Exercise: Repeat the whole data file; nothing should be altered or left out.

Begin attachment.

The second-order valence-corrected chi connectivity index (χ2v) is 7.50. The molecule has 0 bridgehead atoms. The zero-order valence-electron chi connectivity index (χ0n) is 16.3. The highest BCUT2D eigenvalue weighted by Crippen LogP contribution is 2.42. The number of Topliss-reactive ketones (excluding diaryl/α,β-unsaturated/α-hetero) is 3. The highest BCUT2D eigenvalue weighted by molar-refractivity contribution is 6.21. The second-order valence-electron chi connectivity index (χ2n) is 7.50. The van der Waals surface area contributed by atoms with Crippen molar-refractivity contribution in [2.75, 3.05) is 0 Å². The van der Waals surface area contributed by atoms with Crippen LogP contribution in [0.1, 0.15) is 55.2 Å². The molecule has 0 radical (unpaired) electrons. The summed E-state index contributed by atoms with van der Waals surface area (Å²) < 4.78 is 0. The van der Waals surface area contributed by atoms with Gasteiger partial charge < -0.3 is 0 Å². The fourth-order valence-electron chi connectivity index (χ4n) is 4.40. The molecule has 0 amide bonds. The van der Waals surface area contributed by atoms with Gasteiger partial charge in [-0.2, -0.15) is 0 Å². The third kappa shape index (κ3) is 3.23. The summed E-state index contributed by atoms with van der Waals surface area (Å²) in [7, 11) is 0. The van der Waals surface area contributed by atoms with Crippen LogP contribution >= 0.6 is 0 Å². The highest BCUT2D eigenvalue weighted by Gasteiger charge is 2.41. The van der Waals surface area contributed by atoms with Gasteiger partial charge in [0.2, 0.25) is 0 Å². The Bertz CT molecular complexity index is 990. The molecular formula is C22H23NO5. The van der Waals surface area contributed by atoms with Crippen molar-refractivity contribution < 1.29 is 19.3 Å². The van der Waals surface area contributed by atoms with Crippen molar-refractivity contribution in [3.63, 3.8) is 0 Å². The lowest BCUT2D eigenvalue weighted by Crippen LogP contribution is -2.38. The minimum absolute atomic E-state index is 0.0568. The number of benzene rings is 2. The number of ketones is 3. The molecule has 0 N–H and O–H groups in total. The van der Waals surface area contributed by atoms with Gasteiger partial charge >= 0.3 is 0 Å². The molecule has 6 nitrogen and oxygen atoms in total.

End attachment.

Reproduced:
The second-order valence-corrected chi connectivity index (χ2v) is 7.50. The molecule has 0 bridgehead atoms. The zero-order valence-electron chi connectivity index (χ0n) is 16.3. The highest BCUT2D eigenvalue weighted by Crippen LogP contribution is 2.42. The number of Topliss-reactive ketones (excluding diaryl/α,β-unsaturated/α-hetero) is 3. The highest BCUT2D eigenvalue weighted by molar-refractivity contribution is 6.21. The second-order valence-electron chi connectivity index (χ2n) is 7.50. The van der Waals surface area contributed by atoms with Crippen molar-refractivity contribution in [2.75, 3.05) is 0 Å². The van der Waals surface area contributed by atoms with Crippen LogP contribution in [0.1, 0.15) is 55.2 Å². The molecule has 0 radical (unpaired) electrons. The summed E-state index contributed by atoms with van der Waals surface area (Å²) < 4.78 is 0. The van der Waals surface area contributed by atoms with Gasteiger partial charge < -0.3 is 0 Å². The fourth-order valence-electron chi connectivity index (χ4n) is 4.40. The molecule has 0 amide bonds. The van der Waals surface area contributed by atoms with Gasteiger partial charge in [-0.2, -0.15) is 0 Å². The third kappa shape index (κ3) is 3.23. The summed E-state index contributed by atoms with van der Waals surface area (Å²) in [7, 11) is 0. The van der Waals surface area contributed by atoms with Crippen LogP contribution >= 0.6 is 0 Å². The highest BCUT2D eigenvalue weighted by Gasteiger charge is 2.41. The van der Waals surface area contributed by atoms with Gasteiger partial charge in [0.2, 0.25) is 0 Å². The Bertz CT molecular complexity index is 990. The molecular formula is C22H23NO5. The van der Waals surface area contributed by atoms with Crippen molar-refractivity contribution < 1.29 is 19.3 Å². The van der Waals surface area contributed by atoms with Crippen molar-refractivity contribution in [3.63, 3.8) is 0 Å². The lowest BCUT2D eigenvalue weighted by Crippen LogP contribution is -2.38. The minimum absolute atomic E-state index is 0.0568. The number of benzene rings is 2. The number of ketones is 3. The molecule has 0 N–H and O–H groups in total. The van der Waals surface area contributed by atoms with Gasteiger partial charge >= 0.3 is 0 Å². The molecule has 6 nitrogen and oxygen atoms in total.